Perhaps our roots in Tandem have given us less tolerance for the messages of other platforms. Perhaps our patience for alternate solutions has weakened with time and experience. “Almost as available” as a NonStop? Operating in “near” real time? Scalable as other MPP architectures! How meaningless this all sounds to those of us familiar with NonStop. Responses to questions I had posted earlier stress the scalability of NonStop and point at the reliability of today’s modern microprocessors as lessening the impact of continuously available platforms, but I remain dubious – it’s still very much about availability and NonStop continues to retain its leadership position.
As the Neoview team recognizes that, in some markets, it’s good to have a history with NonStop, this association has to be welcome news in our neighborhood. For those new to the NonStop world and only familiar with older legacy systems, there will be surprises over how agile, open and modern NonStop has become. And more users are beginning to see the value it truly provides.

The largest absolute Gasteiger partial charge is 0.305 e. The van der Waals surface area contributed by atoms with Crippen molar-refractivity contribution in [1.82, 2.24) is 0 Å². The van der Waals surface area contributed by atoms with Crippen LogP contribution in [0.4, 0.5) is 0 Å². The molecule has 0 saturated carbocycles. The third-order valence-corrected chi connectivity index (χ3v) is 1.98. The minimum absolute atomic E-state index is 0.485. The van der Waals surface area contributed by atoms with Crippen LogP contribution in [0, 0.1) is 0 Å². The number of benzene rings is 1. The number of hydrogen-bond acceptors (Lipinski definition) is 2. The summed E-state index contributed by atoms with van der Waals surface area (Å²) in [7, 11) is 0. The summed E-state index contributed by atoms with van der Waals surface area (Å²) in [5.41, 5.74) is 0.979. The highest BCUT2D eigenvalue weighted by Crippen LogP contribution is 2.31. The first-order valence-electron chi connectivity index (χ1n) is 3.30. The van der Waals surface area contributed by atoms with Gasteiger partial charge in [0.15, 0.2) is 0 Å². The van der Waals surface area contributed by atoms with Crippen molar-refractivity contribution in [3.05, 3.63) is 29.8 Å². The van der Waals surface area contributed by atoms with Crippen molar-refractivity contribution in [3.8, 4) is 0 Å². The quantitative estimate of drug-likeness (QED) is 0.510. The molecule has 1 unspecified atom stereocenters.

Or, as Julia Roberts asks of Richard Gere, in an early scene from Pretty Woman and as he tries to master the manual transmission of a borrowed Lotus, “how is it you know so little about cars?” To which Richard comes back with “my first car was a limousine!” Moving into the driver’ seat, Julia then responds “I'm gonna show you what this car can really do. Are you ready? Hang on. Here we go!”
And I have to believe that nothing better than this could illustrate the value that can come out of a tough neighborhood!